Online Church New research of online church from Vanderbloemen, Pushpay and Jay Kranda finds that online ministries of churches are becoming a strategic part of the overall church ministry. They are not viewed today as much as a separate congregation than as an entry point for people ultimately to connect to the physically-gathered church. Only 16% of the churches surveyed had a full-time online ministry leader, while 35% have a volunteer in that role. Another 35% give the leadership to a full-time staff person who has other responsibilities. 90% of congregations with online ministries broadcast through live streaming, over half also have the full service on demand. 40% of those attending online are people within a reasonable driving distance of the church. 72% report online attendance but keep it separate from in-person attendance. Some of the church leaders see the online church as part of a process that may progress from social media to online church to community groups to in-person worship services. Churches over 50 years old accounted for nearly 30% of the total, while churches under five years old accounted for less than 15% of the total. Ministries most often offered online are: prayer (81%); giving opportunities (72%); pastoral care (58%); serving opportunities (54%) and online groups (52%). (Thom Rainer 3/11/19)

 

Millennials Know More Non-Christians Millennials report an average of 4 close friends or family members who practice a faith other than Christianity; most of their Boomer parents and grandparents, by comparison, have just 1. (Barna Group 2/5/19)

 

Millennials Buried In Debt Millennial consumers are missing out on the American Dream as student loan and credit card debt crushes their ability to buy cars or homes. They carry about $1.46 trillion in student loan debt alone. Unlike previous generations, consumers younger than 35 aren’t very optimistic about making big purchases. In addition to college debt, many young consumers are holding back spending because they're frequently worried about taking on new debt. Those 18 to 29 have the most college debt, more than $1 trillion. On average, Americans owe $6,354 on bank-issued credit cards. In ’15-’16, 10.5% of bachelor’s degree recipients graduated with $50,000 or more in college debt. About 0.5% graduated with $100,000 or more in student loans. Baby boomers are far less likely than millennials to have ever faced such levels of student debt, in part because college costs were much lower for those who are now ages 55 to 73. Even those baby boomers who had college debt expressed much more optimism about taking on additional debt to finance homes, cars and other goods. (USA Today 3/14/19)

 

Spiritually Vibrant Households A recent Lutheran Hour Ministries study by Barna sought to learn from households that appear to be exceptionally engaged in communal and consistent faith expression in the home measuring these key behaviors: Spiritual practices—defined here as praying every day or two and reading the Bible weekly all together, Spiritual conversations—talking about God and faith at least weekly all together and Hospitality—welcoming non-family guests regularly or at least several times a month. 25% of households studied participate in all of these activities at this frequency and are labeled spiritually Vibrant. Every day or so they come together for games (32%). They share meals (63% eat breakfast together and 75% eat dinner together) as well as their feelings (59%) on almost a daily basis. Vibrancy also correlates with group discipline, like working on the house or yard together (34% every day or two) or hosting household or family meetings (68%). Friendships play a great role in Vibrant households, with close friends (56%), as well as neighbors (28%) coming over several times a month. They lead the way in claiming friends who are so close as to feel like family (91%), with whom they might share deep conversations (55%) or prayer (58%). They are also more likely to depend on others (especially moms or grandmothers) for help with finances, childcare or other household needs. Also spiritual coaches are remarkably consistent in Vibrant homes. Among this group’s distinguishing traits is the presence of someone who shares about God’s forgiveness (76%), the Bible (73%) or traditions (69%). 73% have a household member who sets a spiritual example and 71% have someone who encourages church attendance. (Barna 3/5/19)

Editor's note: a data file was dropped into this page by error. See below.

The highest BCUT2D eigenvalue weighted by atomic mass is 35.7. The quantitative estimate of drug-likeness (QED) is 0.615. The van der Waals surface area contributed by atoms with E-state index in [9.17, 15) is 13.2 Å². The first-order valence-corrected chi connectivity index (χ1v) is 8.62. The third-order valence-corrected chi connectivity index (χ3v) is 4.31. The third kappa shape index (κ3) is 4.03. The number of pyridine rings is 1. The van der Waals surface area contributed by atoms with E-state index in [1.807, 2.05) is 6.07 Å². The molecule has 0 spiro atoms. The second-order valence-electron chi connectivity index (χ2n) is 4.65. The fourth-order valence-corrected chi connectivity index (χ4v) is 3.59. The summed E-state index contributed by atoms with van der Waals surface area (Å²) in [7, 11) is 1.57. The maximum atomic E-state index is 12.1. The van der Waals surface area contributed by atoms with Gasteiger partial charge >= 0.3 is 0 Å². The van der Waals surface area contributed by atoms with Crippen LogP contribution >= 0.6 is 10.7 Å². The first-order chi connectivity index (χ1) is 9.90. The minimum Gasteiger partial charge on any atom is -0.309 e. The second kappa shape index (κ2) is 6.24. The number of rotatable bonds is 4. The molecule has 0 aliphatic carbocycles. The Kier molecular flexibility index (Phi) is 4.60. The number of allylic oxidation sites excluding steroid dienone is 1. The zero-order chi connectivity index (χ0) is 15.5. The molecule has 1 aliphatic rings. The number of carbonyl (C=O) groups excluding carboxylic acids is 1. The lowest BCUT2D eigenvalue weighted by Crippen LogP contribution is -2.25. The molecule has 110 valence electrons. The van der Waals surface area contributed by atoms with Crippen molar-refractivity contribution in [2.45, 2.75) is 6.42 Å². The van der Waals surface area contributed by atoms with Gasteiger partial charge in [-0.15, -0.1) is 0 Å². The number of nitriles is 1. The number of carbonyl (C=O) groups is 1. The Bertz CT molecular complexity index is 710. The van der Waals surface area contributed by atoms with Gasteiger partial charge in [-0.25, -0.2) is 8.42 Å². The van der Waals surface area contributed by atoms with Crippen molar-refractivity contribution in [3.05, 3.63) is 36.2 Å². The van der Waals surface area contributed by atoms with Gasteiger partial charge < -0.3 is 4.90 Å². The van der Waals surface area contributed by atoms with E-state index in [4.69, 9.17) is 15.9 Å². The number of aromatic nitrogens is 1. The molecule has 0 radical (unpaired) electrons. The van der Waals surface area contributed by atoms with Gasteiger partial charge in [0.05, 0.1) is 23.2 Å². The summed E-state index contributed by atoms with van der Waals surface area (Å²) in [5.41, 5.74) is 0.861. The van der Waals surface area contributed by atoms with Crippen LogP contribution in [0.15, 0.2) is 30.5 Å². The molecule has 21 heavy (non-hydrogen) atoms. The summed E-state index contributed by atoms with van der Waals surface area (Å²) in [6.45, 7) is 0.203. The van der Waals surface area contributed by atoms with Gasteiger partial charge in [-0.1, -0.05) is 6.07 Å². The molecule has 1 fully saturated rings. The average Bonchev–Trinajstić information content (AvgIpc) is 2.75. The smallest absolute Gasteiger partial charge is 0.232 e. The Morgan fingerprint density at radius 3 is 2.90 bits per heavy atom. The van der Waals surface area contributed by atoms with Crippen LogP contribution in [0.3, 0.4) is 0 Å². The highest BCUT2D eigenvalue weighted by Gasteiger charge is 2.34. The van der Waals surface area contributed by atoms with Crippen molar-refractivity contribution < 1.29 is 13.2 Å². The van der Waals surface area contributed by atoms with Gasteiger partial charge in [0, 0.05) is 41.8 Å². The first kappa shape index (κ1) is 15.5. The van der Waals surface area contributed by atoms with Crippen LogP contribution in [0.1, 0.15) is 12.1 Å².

Planned Parenthood aborted 332,757 babies in 2018 and received $563.8 million from taxpayers. (LifeSite News 1/21/19)

 

You Market When you hire and when you fire. You market when you call tech support and you market every time you send a memo. Information spreads like wildfire. Your words and actions, even those intended to be private, can and will be used against you in the court of public opinion. Call me, and I can help you more intentionally market whenever you communicate and carefully craft what you say and do. E-mail Gary@garydfoster.com or visit www.garydfoster.com.

(Seth Godin'’ Marketing Maxims, visit his website)

 

Religion & Alcohol 51% of U.S. adults who say they attend religious services at least once a month report drinking alcohol in the past 30 days, according to a recent Pew Research Center survey. That compares with 62% among people who attend worship services less often or not at all. Similarly, only 13% of monthly attenders engaged in recent binge drinking (4 or more drinks on a single occasion for women and 5 or more for men) compared with 21% of less frequent attenders. Catholics are more likely than Protestants to say they’ve consumed alcohol in the past 30 days (60% vs. 51%). Adults who don’t belong to any religion are more likely (24%) than both Catholics (17%) and Protestants (15%) to have engaged in binge drinking in the past month. (Pew Fact Tank 3/6/19)

 

The State Of U.S. Protestant Churches Today most have fewer than 100 people attending services each Sunday (57%), including 21% who average fewer than 50. Around 1 in 10 churches (11%) average 250 or more for their worship services. (Fact s & Trends 3/6/19)

 

Schools are Negative Influence on Faith Formation Clergy view parents (98% Protestant, 96% Catholic), churches (99% Protestant, 100% Catholic) and Christian communities (93% Protestant, 92% Catholic) as positive influences on a child’s spiritual formation and development. However, children are spending most of their daytime weekday hours at school, which is perceived by many church leaders as a negative influence on a child’s spiritual formation (65% Protestant, 50% Catholic). In fact, schools are ranked alongside a child’s friends and peers as primarily negative influences, a view held by 61% of Protestant leaders and 65% of Catholic leaders. (Barna Research 3/20/19)
 

People Born In 1990 have twice the risk of colon cancer and 4 times the risk of rectal cancer vs. someone born around 1950, finds a ’17 study published in the Journal of the National Cancer Institute. (MSN Lifestyle 3/18/19)